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Re^4: Perl/Tk code structure

by elef (Friar)
on Jan 17, 2012 at 19:53 UTC ( #948394=note: print w/ replies, xml ) Need Help??


in reply to Re^3: Perl/Tk code structure
in thread Perl/Tk code structure

Thanks for the help.
I've read through it and commented what I get and what I don't get. It looks like I'll be able to just add my GUI elements and use it. I tried setting it up with my own script and ran into problems right away. Perl just crashed as soon as it got to the part where the GUI module is loaded. It turns out that if I have something like
open(LOG, ">:encoding(UTF-8)", "$scriptpath/scripts/log.txt") or print "\nCan't create log file: $!\nContinuing anyway.\n";
before the .pm is loaded, it crashes. (It works if I remove ">:encoding(UTF-8)", but that's hardly ideal.)
The reason why I have other code before require 'MyGui.pm'; is that I have OS-specific defaults for whether or not the GUI is launched, which can be overwritten in a setup txt file. So the main script has to determine what OS it's running on and then find and read setup.txt before it can decide whether to launch the gui.
I also have binmode STDIN, ':encoding(UTF-8)'; at the start of the script, which also crashes the GUI (IIRC it was needed for non-ASCII input file names to work on linux).
Now, it seems pretty clear from these errors I got and this thread that caution is the word of the day when it comes to Tk and threads. Should I just change the way $gui is set and use the command line parameter system you used in your sample script and putt the if ($GUI) {} at the very start of the script?

# GUI for _LF_aligner_2012_01_16.pl package MyGuiStdin; our @ISA = qw[ Thread::Queue ]; sub TIEHANDLE { bless $_[1], $_[0]; } sub READLINE { $_[0]->dequeue(); } package MyGuiStdout; our @ISA = qw[ Thread::Queue ]; sub TIEHANDLE { bless $_[1], $_[0]; } sub PRINT { $_[0]->enqueue( join ' ', @_[ 1 .. $#_ ] ); } sub PRINTF { $_[0]->enqueue( sprintf $_[1], @_[ 2 .. $#_ ] ); } package MyGui; use strict; use warnings; use threads; use Thread::Queue; my $Qin = new Thread::Queue; my $Qout = new Thread::Queue; tie *STDIN, 'MyGuiStdin', $Qin; tie *STDOUT, 'MyGuiStdout', $Qout; # everything up to this point is pure black magic sub gui { require Tk; #OK require Tk::DialogBox; #OK my $mw = Tk::MainWindow->new; #OK my $lb = $mw->Listbox( -width => 80, -height => 24 )->pack; my $ef = $mw->Entry( -width => 70, -takefocus => 1 )->pack( -side +=> 'left' ); #OK my $enter = sub { # I guess this is to avoid the "will not stay + shared" error due to nested subs $Qin->enqueue( $ef->get ); # pass the entry field's content to + the STDIN of the .pl $ef->delete(0, 'end' ); # delete all the text from the entr +y field 1; # what does this do? }; my $do = $mw->Button( -text => 'go', -command => $enter)->pack( -a +fter => $ef ); #OK $mw->bind( '<Return>', $enter ); #Ok $ef->focus( -force ); #OK my $doStdout = sub { if( $Qout->pending ) { # no clue my $output = $Qout->dequeue; # read STDOUT of .pl into +var $lb->insert( 'end', $output ) ; # print STDOUT of .pl i +n listbox $lb->see( 'end' ); # What's this? if( $output eq 'whatever' ) { # actual Tk code } } }; $mw->repeat( 500, $doStdout ); # execute $doStdout once every 500 +millisec...? but why mw-> Tk::MainLoop(); #OK } 1;


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Re^5: Perl/Tk code structure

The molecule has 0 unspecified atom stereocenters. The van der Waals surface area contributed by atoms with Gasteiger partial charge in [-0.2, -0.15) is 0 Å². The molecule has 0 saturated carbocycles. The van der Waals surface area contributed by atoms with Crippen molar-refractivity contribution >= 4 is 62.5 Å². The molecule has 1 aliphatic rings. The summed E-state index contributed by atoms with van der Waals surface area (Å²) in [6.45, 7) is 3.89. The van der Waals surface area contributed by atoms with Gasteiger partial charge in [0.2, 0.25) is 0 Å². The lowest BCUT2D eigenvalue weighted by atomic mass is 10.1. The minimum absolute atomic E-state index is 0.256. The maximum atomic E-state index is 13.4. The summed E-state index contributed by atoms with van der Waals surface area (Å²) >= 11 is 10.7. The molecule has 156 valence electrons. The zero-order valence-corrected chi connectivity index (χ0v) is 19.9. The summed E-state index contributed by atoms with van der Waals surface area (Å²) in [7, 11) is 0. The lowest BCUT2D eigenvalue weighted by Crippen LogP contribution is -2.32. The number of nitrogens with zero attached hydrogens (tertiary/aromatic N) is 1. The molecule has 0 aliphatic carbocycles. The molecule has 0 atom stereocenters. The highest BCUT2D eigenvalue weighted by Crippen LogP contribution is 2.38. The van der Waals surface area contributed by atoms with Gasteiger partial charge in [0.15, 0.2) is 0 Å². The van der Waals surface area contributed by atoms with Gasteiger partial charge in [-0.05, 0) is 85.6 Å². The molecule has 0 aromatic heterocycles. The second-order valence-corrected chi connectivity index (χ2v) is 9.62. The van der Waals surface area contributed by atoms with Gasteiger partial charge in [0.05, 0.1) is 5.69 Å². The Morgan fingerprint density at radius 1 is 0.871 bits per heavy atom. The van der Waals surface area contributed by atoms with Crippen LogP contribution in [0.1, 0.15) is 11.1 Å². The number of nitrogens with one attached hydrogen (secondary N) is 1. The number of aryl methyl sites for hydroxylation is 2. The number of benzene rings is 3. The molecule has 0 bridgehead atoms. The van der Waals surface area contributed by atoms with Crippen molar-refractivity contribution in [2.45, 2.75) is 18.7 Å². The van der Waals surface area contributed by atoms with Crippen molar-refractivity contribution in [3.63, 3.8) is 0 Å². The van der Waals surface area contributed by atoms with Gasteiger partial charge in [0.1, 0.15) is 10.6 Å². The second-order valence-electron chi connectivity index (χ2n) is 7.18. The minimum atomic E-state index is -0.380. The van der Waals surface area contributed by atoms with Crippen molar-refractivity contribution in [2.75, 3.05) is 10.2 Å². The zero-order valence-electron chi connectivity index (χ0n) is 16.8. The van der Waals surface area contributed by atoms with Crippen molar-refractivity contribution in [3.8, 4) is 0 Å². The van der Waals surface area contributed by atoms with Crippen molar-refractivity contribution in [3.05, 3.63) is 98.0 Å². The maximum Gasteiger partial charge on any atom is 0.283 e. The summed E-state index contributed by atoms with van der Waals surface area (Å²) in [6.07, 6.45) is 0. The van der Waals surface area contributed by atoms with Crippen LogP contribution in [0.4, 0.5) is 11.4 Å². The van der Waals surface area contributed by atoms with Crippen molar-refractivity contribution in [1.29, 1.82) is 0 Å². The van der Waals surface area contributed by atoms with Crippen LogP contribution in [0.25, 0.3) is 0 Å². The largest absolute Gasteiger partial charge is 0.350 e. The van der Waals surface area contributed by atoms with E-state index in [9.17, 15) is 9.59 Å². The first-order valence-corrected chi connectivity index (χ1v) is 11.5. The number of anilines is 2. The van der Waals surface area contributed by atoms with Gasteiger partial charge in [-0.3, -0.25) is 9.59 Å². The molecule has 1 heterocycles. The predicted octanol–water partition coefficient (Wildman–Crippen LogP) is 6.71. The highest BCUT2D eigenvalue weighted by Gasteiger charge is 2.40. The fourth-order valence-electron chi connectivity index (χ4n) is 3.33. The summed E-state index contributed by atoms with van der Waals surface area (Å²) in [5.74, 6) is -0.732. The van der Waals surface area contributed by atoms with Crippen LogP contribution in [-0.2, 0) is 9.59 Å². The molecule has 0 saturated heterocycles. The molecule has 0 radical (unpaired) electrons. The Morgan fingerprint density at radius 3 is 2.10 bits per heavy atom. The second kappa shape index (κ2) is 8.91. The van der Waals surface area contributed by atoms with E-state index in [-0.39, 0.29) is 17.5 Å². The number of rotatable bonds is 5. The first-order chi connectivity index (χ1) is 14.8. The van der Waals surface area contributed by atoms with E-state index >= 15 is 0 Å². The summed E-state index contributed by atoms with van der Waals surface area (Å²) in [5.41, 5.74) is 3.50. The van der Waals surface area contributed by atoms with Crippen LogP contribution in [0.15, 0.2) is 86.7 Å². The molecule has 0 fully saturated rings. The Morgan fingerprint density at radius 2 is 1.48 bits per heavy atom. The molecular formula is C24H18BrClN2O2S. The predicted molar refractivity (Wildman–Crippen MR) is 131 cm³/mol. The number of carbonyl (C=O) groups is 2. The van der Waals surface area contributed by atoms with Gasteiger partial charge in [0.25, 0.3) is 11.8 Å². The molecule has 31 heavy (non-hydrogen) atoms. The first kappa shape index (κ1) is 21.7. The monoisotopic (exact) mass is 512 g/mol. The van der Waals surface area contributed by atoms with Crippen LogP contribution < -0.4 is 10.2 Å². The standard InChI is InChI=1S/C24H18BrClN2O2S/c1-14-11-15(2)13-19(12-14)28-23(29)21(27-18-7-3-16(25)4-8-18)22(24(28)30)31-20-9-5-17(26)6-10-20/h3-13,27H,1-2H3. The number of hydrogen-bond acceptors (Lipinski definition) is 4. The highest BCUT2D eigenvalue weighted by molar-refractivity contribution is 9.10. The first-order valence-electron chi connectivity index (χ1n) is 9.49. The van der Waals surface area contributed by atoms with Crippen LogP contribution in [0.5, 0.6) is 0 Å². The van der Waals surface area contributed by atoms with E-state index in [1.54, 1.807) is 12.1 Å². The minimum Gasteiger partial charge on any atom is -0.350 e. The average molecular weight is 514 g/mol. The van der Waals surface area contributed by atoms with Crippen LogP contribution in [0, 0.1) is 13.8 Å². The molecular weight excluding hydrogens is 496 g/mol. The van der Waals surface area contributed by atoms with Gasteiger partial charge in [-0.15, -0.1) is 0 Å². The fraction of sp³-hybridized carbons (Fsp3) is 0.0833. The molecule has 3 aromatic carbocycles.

by BrowserUk (Pope) on Jan 17, 2012 at 23:23 UTC

    Okay. I'm going to break this down into chunks.

    • First, lets deal with the business end of things, the $doStdout() sub:
      my $doStdout = sub { ## $Qout is a [Thread::Queue] object onto which anything that + is printed to stdout is enqued by the "black magic". ## It is created by the statement <c>my $Qout = new Thread::Q +ueue;</c>. ## If you look up the documentation for that module you'll se +e that the <c>pending()</c> method returns ## the count of 'things' in the the queue. Using that informa +tion, the next line of code reads: ## If there is anything in the queue -- ie. if the parent pro +gram has printed anything to stdout if( $Qout->pending ) { # no clue my $output = $Qout->dequeue; # read STDOUT of .pl into + var ## YES. $lb->insert( 'end', $output ) ; # print STDOUT of .pl +in listbox ## YES. ## We've inserted the next item into the listbox, ## but this addition may have gone 'off the bottom' of th +e visible part of the listbox ## so ask the listbox to redraw itself to ensure that we +can 'see' the 'end' ## ie. the last item in the listbox. Ie. the one we just +added. $lb->see( 'end' ); # What's this? if( $output eq 'whatever' ) { # actual Tk code } } };
    • Now the invocation of that subroutine:
      $mw->repeat( 500, $doStdout ); # execute $doStdout once every 500 +millisec...? but why mw-> Tk::MainLoop(); #OK }

      We have the subroutine to process STDOUTput from the main script, but we need to call it. We cannot just call it, because then the GUI would freeze until it returned and nothing will be updated (or even drawn!), on the gui until we enter Tk::MainLoop;.

      So, we need to ask Tk to invoke $doStdout() on a regular basis, and we do that using the repeat timer mechanism.

      "Why $mw?" a) because that is the traditional place for it. b) because you may well decide to throw the listbox (and Entry widget) of my example away and replace them with a bunch other widgets (buttons/checkboxes and similar) for your purposes, but you will need to retain a MainWindow in which to show them, so that is the obvious place to hang the repeat timer off.

    Now to the "black magic" :)

    • Part one: Creating the queues and tying them:
      use Thread::Queue; ## A queue, that we tie to the main programs stdin. ## Anything our Tk code <c>$Qin->enqueues( ... )</c> (writes) to this + queue ## Will turn up in the main program when it reads from stdin (Eg. <c> +while( my $line = <STDIN> )</c> etc.) my $Qin = new Thread::Queue; ## And another queue that we tie to the main programs stdout. ## Anything the main program prints to stdout, we can access in our T +k code ## by reading (<c>my $line = $Qout->dequeue()</c>) from this queue my $Qout = new Thread::Queue; ## So, we've created the means for bidirectional communications betwe +en us and the main program ## And now we need to (transparently) persuade the main program to us +e them instead of the console. ## Which we do by [tie]ing the standard handles to our newly created +queues. tie *STDIN, 'MyGuiStdin', $Qin; tie *STDOUT, 'MyGuiStdout', $Qout; # everything up to this point is pure black magic

      Essentially -- but for the observing pedants, not necessarily, totally accurately -- tieing replaces the object being tied -- STDIN and STDOUT in this case -- with an object that lives in the identified package. And whenever an operation (subroutine or method) is performed using that tied variable, instead of the standard operation code in the perl runtime being called directly, perl calls methods that we write in the package the variable is tied to.

      Hence (parts 2 & 3 ) ...

    • After we've tied STDOUT to package MyGuiStdout,